Carry on activity

A company cannot be incorporated in Ireland unless it carries on activity in Ireland. An LTD may not carry on the activity of credit institutions or insurance companies (which must incorporate as another form of company) In addition an LTD cannot list debt securities. An anomaly in the Act (which is expected to be amended in due course) provides a very wide definition of “credit institution” which includes companies giving loans on their own account, accordingly companies that do this (such as group treasury companies) should incorporate as a DAC.

Share Capital & Shareholders

A DAC is required to have an authorised share capital stated in its constitution. An LTD is not required to have an authorised share capital, but it may. A private company must be incorporated with at least one issued share. Shares in a limited company must have a minimum nominal value and the shares cannot be issued at a value less than this amount (but can be issued at a value greater than their nominal value).. There is no minimum capital requirement for a private company other than the nominal value of 1 share e.g. €1.00.

A private company may have a single shareholder, which can be a natural person or a company. Both LTD and DAC may have up to 149 shareholders.


The LTD has a one document constitution and does not have an objects clause (therefore the LTD has the capacity of a natural person). The DAC has a two document constitution which includes a memorandum of association with an objects clause setting out the objects for which the DAC was formed. The Act contains many governance provisions applicable to both LTDs and DACs some of which may modified in the constitution.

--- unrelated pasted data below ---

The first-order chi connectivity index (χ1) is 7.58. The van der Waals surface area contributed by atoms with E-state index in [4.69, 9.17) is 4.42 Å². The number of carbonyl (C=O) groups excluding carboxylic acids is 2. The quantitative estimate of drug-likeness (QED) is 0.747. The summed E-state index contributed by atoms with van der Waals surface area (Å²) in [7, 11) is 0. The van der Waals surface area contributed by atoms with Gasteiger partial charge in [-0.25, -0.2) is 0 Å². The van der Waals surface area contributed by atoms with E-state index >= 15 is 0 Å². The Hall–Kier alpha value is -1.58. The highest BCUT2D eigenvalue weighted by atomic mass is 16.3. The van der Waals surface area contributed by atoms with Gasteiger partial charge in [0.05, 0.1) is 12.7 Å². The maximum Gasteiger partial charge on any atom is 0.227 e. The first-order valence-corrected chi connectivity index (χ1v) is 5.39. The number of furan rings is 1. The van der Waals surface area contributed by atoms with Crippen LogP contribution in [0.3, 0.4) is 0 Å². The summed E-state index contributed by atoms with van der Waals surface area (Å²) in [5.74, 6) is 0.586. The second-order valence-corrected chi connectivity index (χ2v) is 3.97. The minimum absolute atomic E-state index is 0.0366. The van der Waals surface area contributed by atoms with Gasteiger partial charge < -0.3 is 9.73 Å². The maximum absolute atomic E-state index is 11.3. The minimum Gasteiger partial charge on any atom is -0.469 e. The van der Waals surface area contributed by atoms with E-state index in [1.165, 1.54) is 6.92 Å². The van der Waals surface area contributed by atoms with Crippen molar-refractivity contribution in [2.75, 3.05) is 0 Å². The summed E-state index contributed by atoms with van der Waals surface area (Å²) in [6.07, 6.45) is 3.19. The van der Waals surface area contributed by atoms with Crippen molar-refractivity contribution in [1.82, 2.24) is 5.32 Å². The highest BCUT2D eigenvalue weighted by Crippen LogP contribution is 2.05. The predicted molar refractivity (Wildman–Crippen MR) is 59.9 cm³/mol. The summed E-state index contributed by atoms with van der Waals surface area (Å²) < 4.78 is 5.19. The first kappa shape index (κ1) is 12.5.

Form A1

Registration of an LTD or DAC requires the completion of a Form A1, setting out details of the company name, its registered office, secretary and directors (including confirmation that at least one director is resident in the EEA), their consent to acting as such, the subscribers and details of their shares. This is filed in the CRO with the company’s constitution. A certificate of incorporation is issued by the CRO, usually within 5 days from filing.

Registering a Branch

Instead of incorporating an Irish company, UK or US companies may operate through a branch in Ireland. There is no requirement to register the branch unless the branch is relatively substantial. For example having an employee based in Ireland – say a salesperson – would not on its own give rise to a requirement (or a right) to register a branch. To satisfy the requirements for a branch the foreign company should have an on-going connection with the particular premises from which business is conducted and some degree of interest in the property e.g. by lease. There should also be locally based management which can negotiate business and contracts directly with third parties. 

Once a branch is established, it must be registered by filing a Form F12 together with authenticated copy constitutional and accounting documents of the parent company. Note also that the requirement to register a branch only applies to foreign limited companies – foreign unlimited companies cannot register a branch in Ireland.